All Things Are Lights – Day 75 of 200

We shall light a few fires, he had said.

I must try to stop this man. I must find a way.


Nicolette trembled with impatience. She looked up for the sun, but it was too low to be seen, though a late-afternoon glow suffused the canopy of leaves and branches over her head. If he kept to the promise in his letter, Roland would appear at any moment. Her black mare, tied to a nearby elm sapling, stamped her hoofs restlessly.

Seated between the twisting roots of a huge oak, Nicolette leaned back on her arms and tried to relax. After the August heat and the dust of the road, this glade was as cool as the interior of a cathedral. She stretched out her legs, encased in red hose, and pulled off the page boy’s cap that hid her coiled-up hair. Some page in the Queen’s entourage was in luck. For these clothes Agnes had paid him twice what a new outfit would cost. She unpinned and shook down her hair, enjoying the feeling of freedom.

She could not believe that it was almost a year since she had last seen Roland. And would she see him today, after all this time? The tension inside her was so strong she was ready to burst. She had endured the long months, but now she could not stand another minute.

He had many leagues to travel to make this rendezvous. Would some mischance of the road delay him — a storm, an accident to his horse, an encounter with highwaymen?

What if, absurdly, she were waiting in the wrong clearing, under the wrong oak? She reread Roland’s unsigned letter, which Agnes had put into her hands only yesterday, while they were visiting the cathedral of Our Lady at Chartres. She had followed all his directions exactly.

But when would he come? And when he came, if he came, what would he be like? Weak and sickly, perhaps, after his long convalescence. His clerkish work as an enqueteur could have done little to restore his strength.

No sooner had she arrived at the royal palace, on a sunny day last May, then she sent Agnes to inquire about Roland. As she waited for word she sang. She had not always loved this city, but today all Paris seemed to shine with new life. How wonderful to be far from that gloomy Chateau Gobignon! She was still unpacking her gowns, humming to herself, when her maid came back, looking crestfallen. Nicolette seized her by the shoulders.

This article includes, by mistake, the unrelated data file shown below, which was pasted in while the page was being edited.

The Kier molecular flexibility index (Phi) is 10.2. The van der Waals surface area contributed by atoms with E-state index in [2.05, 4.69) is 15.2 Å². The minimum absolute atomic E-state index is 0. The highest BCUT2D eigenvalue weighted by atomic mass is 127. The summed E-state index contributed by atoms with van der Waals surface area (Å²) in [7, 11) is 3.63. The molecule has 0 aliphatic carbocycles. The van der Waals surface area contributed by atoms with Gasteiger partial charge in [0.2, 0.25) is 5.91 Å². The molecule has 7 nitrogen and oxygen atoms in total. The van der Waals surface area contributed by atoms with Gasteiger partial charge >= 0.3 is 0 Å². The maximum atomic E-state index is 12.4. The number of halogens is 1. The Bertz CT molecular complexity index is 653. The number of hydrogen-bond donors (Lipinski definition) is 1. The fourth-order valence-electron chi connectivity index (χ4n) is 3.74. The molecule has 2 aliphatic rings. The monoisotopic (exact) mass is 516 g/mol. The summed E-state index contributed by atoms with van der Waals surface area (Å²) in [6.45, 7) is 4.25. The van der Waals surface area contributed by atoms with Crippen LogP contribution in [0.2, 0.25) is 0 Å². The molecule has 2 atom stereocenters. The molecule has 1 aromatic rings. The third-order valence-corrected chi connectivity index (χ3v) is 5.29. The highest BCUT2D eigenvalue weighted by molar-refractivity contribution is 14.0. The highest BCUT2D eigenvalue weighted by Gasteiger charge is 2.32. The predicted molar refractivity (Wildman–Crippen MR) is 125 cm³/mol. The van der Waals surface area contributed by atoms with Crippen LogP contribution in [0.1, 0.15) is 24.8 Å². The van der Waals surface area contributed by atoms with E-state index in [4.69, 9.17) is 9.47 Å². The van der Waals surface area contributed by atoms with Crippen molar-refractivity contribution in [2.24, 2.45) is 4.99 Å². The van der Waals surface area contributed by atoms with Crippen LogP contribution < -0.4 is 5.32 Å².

“Tell me, tell me! What has happened to him?”

“He is well enough to get about, Madame,” Agnes said with a weak smile. “But the bad side of that is he’s not here. I talked to a clerk in the royal chancery. Your troubadour has joined the King’s service as an enqueteur, and he is touring through Gascony just now. He will be gone most of the summer.”

“Oh, God!” Crushed by disappointment, Nicolette sat down on her bed and started to cry.

“Something else you had better know, Madame,” Agnes went on, sitting beside her and taking her hand. “He is not Orlando of Perugia anymore. He is Roland de Vency.”

He is using his real name, then? She wondered at that, but she was too miserable to think. She threw herself full length on the bed and wept.

Now she asked herself, as she had so many times since that unhappy day, what if he does not love me anymore? What if he has been hurt too badly? We should have possessed each other in body and soul in Guillaume’s room when we had the chance.

What if he has met someone he loves better than me? Her hand went to the dagger she wore to protect herself while traveling. When she realized what she was doing, she let go of the hilt as if it were hot. What is the matter with me? This waiting is driving me mad.

She could no longer rest under the tree. Eagerness to see Roland goaded her. She stood up, the better to peer through the forest to see if he was coming.

She heard the footfalls of a horse picking its way through the trees and held her breath as she glimpsed a man walking his mount.

It was Roland. He was the only man she knew so tall and dark.

He was tying his horse to a tree near hers. He turned and strode toward her.

Dear Goddess, there he is, with that beautiful hawk’s face.

“Oh, my love!” She held out her arms to him.

“Nicolette. “

She hurled herself at him, the whole length of her body pressed hard against his. He was holding her so tightly she could not breathe, but she did not care; she would happily have died in his arms.

When at length he released her, she stepped back to look at him. He was as thin as ever, but he seemed well — except for something about the way he held himself, his right shoulder hunched forward and bulking larger than the left.

Amalric had crippled him. She saw again the tournament field, Amalric’s mace crashing down upon him. Hatred for her husband raged within her.

“Come, let us sit down,” Roland said. He held her arm as she seated herself, then dropped down beside her. There was no awkwardness in his movements. But his poor shoulder still looked huge to her. Timidly she reached out to touch it.

Roland chuckled softly, but there was pain in his eyes. “The King’s physicians had an impossible task, like trying to piece together a smashed pot inside a pillow. I hope the sight of it does not… distress you. “

She sensed the anxiety in him.

“Oh, Roland, I will never forgive myself. I stopped you from fighting Amalric, and so you placed yourself on his side in the melee.”

“He and his men would have attacked me whichever side I was on.”

“Yes, but you would have had the knights on the white side fighting with you.”

He stroked her cheek. Her skin tingled at the touch of his fingertips.

“It all worked out well for me. Amalric lost favor with Louis that day, and I became a friend of the King. True, I cannot play the vielle any longer. You need the full use of your right arm for that. I still do well enough with the Irish harp and the lute, though. But if I am ever going to fight again, I shall have to learn to fight left-handed.”

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